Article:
On technical debt.
I solved a major domestic technical debt project last weekend. In my basement I had a box of cables, chargers, adapters etc. There was also a monitor that I hadn’t used for a decade, and various other bits and pieces, including a shoe box of old batteries, and a remarkable collection of IBM thinkpad powerblocks going back to about 2001. I remember once I took a cable out of the box to use it, and found after several frustrating minutes it didn’t work, and had to buy a new one anyway. Other than that, the box and just had more cables added it over the years.
I loaded them up in the car, and dropped them off at the local electronics chain store. (German law on recycling etc is good like that). It took me all of 20 minutes. I’d been avoiding doing it for years, but every time I went in the basement, that box would irritate me. The sense of satisfaction I got from finally removing it was as good as the satisfaction I’ve got from buying new electronics. Think of this as the opposite of unboxing.
This weekend I’m doing the same thing with online subscriptions. I’m going to through what’s coming off my bank account / paypal and cancel the ones I don’t use. I suspect I’m wasting good money on services I don’t use or value. There will be some that I can’t remember subscribing to.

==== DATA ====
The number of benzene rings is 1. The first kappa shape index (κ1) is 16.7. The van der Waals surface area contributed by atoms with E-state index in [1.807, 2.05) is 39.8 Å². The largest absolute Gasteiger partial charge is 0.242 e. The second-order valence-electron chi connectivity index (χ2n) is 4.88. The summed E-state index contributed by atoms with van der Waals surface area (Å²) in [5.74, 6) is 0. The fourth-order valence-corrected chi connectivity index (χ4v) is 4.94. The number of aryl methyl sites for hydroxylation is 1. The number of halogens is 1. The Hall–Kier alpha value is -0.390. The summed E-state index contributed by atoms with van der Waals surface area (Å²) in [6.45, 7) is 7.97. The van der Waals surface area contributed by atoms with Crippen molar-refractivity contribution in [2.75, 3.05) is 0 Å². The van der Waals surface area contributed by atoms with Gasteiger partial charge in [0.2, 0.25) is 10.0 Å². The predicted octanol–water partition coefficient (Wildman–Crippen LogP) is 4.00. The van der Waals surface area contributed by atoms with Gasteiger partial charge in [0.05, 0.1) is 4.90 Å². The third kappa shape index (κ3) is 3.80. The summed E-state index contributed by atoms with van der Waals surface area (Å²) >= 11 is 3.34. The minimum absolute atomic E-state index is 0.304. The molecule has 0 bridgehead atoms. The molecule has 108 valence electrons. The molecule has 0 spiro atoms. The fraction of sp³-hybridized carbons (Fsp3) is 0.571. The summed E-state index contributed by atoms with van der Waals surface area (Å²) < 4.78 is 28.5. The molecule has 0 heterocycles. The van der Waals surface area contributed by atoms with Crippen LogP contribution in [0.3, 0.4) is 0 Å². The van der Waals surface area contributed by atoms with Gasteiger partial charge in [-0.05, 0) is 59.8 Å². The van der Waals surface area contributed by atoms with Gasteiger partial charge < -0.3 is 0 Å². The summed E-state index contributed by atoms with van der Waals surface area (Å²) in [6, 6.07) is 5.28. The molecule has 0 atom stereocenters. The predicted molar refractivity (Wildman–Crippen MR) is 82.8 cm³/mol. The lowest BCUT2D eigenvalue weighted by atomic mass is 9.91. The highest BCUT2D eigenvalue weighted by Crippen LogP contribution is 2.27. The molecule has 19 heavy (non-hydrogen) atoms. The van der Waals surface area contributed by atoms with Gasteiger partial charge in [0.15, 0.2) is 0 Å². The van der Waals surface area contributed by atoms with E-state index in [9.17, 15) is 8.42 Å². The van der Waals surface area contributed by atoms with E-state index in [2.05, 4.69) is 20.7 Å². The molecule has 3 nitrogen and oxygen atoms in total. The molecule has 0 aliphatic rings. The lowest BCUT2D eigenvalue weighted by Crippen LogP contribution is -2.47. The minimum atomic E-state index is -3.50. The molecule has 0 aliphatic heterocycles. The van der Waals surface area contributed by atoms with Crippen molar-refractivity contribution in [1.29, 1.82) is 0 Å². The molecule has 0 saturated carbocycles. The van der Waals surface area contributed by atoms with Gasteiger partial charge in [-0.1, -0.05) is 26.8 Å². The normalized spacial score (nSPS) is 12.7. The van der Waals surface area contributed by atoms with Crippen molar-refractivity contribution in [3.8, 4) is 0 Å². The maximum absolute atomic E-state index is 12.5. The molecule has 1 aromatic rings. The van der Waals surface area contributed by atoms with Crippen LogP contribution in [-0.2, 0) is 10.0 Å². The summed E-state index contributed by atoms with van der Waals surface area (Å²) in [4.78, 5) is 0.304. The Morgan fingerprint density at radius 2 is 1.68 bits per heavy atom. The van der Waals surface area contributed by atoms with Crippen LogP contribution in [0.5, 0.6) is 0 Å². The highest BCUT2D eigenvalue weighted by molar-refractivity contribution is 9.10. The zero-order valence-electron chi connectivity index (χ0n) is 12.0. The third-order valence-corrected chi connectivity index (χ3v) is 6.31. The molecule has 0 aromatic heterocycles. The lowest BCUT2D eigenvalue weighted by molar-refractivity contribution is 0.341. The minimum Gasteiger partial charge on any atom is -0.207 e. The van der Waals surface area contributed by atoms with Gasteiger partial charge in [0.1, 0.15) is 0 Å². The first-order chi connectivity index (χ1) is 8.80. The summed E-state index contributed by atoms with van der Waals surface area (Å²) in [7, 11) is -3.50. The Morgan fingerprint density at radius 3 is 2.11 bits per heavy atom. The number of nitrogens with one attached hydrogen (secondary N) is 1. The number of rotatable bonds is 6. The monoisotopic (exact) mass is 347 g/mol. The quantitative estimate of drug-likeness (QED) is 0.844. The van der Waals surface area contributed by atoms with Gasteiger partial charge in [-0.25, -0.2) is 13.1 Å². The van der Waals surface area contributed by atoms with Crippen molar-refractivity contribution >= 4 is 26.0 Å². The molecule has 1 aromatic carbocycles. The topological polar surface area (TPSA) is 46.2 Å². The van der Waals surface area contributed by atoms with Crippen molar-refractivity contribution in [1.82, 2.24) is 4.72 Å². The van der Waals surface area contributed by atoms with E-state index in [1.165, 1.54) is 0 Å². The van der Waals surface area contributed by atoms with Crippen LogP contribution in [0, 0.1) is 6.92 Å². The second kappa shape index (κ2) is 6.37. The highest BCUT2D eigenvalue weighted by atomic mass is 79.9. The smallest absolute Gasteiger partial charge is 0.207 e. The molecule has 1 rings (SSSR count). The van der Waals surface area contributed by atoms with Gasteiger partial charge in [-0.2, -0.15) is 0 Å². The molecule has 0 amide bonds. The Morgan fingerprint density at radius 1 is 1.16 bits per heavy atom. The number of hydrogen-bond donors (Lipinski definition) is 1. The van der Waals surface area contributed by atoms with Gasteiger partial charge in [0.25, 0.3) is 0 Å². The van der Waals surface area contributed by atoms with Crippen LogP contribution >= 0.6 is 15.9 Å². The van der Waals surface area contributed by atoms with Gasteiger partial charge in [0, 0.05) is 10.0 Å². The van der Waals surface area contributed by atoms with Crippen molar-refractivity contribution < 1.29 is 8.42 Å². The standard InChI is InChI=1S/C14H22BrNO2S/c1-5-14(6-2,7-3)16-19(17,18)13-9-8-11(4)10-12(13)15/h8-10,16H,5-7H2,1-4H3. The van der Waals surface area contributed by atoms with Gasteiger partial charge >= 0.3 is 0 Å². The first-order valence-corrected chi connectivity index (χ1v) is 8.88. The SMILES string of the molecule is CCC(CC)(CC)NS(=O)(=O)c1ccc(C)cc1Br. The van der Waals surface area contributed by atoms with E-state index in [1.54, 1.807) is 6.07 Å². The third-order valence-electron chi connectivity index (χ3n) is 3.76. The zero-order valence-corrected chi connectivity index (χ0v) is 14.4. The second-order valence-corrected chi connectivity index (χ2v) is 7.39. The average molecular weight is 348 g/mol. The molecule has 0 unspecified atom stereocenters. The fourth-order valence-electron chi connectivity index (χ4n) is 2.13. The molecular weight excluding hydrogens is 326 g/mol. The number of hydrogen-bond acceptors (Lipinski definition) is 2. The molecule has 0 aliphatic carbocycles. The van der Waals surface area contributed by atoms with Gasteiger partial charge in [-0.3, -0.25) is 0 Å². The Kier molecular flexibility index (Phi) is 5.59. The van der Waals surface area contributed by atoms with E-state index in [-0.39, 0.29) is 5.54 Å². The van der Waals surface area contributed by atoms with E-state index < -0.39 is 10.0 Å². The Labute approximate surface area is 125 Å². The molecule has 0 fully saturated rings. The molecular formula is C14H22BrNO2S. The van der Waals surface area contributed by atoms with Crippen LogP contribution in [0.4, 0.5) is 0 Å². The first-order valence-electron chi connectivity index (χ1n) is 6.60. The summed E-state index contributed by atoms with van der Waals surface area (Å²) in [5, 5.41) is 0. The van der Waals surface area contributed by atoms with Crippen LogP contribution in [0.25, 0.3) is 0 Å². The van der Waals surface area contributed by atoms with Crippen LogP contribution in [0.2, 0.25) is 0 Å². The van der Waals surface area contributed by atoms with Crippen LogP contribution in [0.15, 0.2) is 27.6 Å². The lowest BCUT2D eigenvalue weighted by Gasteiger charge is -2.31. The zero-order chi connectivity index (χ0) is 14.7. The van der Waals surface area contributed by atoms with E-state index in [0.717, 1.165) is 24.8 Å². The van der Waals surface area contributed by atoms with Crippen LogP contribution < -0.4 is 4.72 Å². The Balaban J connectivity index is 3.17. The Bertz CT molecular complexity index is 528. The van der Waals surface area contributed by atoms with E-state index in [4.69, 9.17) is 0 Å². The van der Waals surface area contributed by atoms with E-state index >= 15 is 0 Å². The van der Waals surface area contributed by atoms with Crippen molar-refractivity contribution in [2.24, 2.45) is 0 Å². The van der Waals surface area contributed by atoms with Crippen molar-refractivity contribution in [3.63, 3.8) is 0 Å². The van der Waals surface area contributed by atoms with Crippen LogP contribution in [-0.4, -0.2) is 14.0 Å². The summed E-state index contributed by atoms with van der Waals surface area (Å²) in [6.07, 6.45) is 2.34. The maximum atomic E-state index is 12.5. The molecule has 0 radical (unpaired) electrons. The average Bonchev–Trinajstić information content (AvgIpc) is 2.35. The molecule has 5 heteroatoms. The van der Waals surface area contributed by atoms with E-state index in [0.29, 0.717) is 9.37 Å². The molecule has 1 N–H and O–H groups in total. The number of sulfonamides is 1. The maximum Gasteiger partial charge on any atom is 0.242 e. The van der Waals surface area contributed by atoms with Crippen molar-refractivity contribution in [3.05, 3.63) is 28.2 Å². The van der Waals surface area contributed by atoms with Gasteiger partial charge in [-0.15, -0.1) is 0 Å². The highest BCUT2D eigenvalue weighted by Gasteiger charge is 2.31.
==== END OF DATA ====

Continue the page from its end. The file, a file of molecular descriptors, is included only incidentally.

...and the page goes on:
When I read the Unicorn Project, I was struck by how Gene Kim had the characters celebrate switching off and decommissioning old software and hardware. The sledgehammer scene on pager 316 is priceless. It is an excellent book btw. Go read it.
For many software companies and user organizations, dealing with technical debt is perceived as chore. We dread and postpone it. We shouldn’t. Celebrate the decommissioning of the old. Find those things in your product and operations that are obsolete and ruthlessly remove them. The more often you do it, the easier it gets. It will be hard at first.
Vendors: And when you build something new, don’t just think about the day you switch it on, design for the day you switch it off too.
Users: when you buy something new, make sure you switch off something old. Some of you have more HR report writing tools than I had IBM powerblocks. A major benefit of SaaS is that you can cancel stuff. If something isn’t working for you, cancel it.
I'm a venture capitalist at Acadian Ventures, investing in the future of work.